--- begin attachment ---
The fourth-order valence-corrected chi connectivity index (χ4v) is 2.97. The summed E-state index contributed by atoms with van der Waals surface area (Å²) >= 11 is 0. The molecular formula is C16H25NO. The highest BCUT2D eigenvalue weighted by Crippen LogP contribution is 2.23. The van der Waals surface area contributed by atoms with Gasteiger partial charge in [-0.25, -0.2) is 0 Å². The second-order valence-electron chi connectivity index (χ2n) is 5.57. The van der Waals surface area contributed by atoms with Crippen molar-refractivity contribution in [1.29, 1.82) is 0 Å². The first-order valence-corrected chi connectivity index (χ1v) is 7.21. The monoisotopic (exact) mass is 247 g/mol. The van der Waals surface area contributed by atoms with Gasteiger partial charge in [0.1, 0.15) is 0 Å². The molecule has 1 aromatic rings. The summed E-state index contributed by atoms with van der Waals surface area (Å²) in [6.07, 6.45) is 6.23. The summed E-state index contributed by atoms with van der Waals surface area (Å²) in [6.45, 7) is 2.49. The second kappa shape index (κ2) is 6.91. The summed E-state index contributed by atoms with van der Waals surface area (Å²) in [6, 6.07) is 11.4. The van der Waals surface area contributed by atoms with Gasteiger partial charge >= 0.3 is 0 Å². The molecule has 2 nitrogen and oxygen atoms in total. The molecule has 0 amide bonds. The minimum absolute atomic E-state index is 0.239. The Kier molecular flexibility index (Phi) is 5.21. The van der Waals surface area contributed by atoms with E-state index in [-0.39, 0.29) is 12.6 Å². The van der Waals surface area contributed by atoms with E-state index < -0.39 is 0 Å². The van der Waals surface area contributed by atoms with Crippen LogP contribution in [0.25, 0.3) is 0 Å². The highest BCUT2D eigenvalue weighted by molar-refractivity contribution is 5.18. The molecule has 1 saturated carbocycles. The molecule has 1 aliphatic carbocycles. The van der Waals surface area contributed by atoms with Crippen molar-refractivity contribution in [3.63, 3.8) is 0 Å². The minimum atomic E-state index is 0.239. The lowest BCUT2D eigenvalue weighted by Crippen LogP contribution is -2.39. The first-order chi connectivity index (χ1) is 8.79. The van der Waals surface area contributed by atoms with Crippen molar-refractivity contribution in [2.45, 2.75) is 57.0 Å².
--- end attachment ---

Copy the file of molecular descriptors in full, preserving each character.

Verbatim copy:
The fourth-order valence-corrected chi connectivity index (χ4v) is 2.97. The summed E-state index contributed by atoms with van der Waals surface area (Å²) >= 11 is 0. The molecular formula is C16H25NO. The highest BCUT2D eigenvalue weighted by Crippen LogP contribution is 2.23. The van der Waals surface area contributed by atoms with Gasteiger partial charge in [-0.25, -0.2) is 0 Å². The second-order valence-electron chi connectivity index (χ2n) is 5.57. The van der Waals surface area contributed by atoms with Crippen molar-refractivity contribution in [1.29, 1.82) is 0 Å². The first-order valence-corrected chi connectivity index (χ1v) is 7.21. The monoisotopic (exact) mass is 247 g/mol. The van der Waals surface area contributed by atoms with Gasteiger partial charge in [0.1, 0.15) is 0 Å². The molecule has 1 aromatic rings. The summed E-state index contributed by atoms with van der Waals surface area (Å²) in [6.07, 6.45) is 6.23. The summed E-state index contributed by atoms with van der Waals surface area (Å²) in [6.45, 7) is 2.49. The second kappa shape index (κ2) is 6.91. The summed E-state index contributed by atoms with van der Waals surface area (Å²) in [6, 6.07) is 11.4. The van der Waals surface area contributed by atoms with Gasteiger partial charge >= 0.3 is 0 Å². The molecule has 2 nitrogen and oxygen atoms in total. The molecule has 0 amide bonds. The minimum absolute atomic E-state index is 0.239. The Kier molecular flexibility index (Phi) is 5.21. The van der Waals surface area contributed by atoms with E-state index in [-0.39, 0.29) is 12.6 Å². The van der Waals surface area contributed by atoms with E-state index < -0.39 is 0 Å². The van der Waals surface area contributed by atoms with Crippen LogP contribution in [0.25, 0.3) is 0 Å². The highest BCUT2D eigenvalue weighted by molar-refractivity contribution is 5.18. The molecule has 1 saturated carbocycles. The molecule has 1 aliphatic carbocycles. The van der Waals surface area contributed by atoms with Crippen molar-refractivity contribution in [3.63, 3.8) is 0 Å². The minimum atomic E-state index is 0.239. The lowest BCUT2D eigenvalue weighted by Crippen LogP contribution is -2.39. The first-order chi connectivity index (χ1) is 8.79. The van der Waals surface area contributed by atoms with Crippen molar-refractivity contribution in [2.45, 2.75) is 57.0 Å².